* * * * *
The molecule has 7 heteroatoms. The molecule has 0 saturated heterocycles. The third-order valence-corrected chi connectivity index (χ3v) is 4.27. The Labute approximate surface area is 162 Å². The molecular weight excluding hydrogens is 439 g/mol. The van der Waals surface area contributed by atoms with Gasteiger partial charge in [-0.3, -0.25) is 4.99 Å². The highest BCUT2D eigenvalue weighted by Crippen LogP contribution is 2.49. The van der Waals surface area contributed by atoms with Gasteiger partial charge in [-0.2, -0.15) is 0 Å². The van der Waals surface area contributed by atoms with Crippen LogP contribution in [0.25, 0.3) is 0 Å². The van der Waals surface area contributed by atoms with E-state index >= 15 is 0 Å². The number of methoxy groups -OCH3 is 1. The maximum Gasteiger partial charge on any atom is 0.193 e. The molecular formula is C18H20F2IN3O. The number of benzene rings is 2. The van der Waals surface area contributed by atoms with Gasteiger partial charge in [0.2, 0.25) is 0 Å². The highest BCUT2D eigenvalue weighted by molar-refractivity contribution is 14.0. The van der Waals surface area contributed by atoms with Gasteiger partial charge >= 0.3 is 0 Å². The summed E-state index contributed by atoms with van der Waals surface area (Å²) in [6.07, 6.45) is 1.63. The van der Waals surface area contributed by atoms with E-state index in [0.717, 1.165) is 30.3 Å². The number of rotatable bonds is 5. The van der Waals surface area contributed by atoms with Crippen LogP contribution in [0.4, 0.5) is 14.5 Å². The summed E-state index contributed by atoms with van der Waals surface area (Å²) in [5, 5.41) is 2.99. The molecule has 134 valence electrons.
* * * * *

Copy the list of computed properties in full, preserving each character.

The molecule has 7 heteroatoms. The molecule has 0 saturated heterocycles. The third-order valence-corrected chi connectivity index (χ3v) is 4.27. The Labute approximate surface area is 162 Å². The molecular weight excluding hydrogens is 439 g/mol. The van der Waals surface area contributed by atoms with Gasteiger partial charge in [-0.3, -0.25) is 4.99 Å². The highest BCUT2D eigenvalue weighted by Crippen LogP contribution is 2.49. The van der Waals surface area contributed by atoms with Gasteiger partial charge in [-0.2, -0.15) is 0 Å². The van der Waals surface area contributed by atoms with Crippen LogP contribution in [0.25, 0.3) is 0 Å². The van der Waals surface area contributed by atoms with E-state index >= 15 is 0 Å². The number of methoxy groups -OCH3 is 1. The maximum Gasteiger partial charge on any atom is 0.193 e. The molecular formula is C18H20F2IN3O. The number of benzene rings is 2. The van der Waals surface area contributed by atoms with Gasteiger partial charge in [0.2, 0.25) is 0 Å². The highest BCUT2D eigenvalue weighted by molar-refractivity contribution is 14.0. The van der Waals surface area contributed by atoms with Gasteiger partial charge >= 0.3 is 0 Å². The summed E-state index contributed by atoms with van der Waals surface area (Å²) in [6.07, 6.45) is 1.63. The van der Waals surface area contributed by atoms with E-state index in [0.717, 1.165) is 30.3 Å². The number of rotatable bonds is 5. The van der Waals surface area contributed by atoms with Crippen LogP contribution in [0.4, 0.5) is 14.5 Å². The summed E-state index contributed by atoms with van der Waals surface area (Å²) in [5, 5.41) is 2.99. The molecule has 134 valence electrons.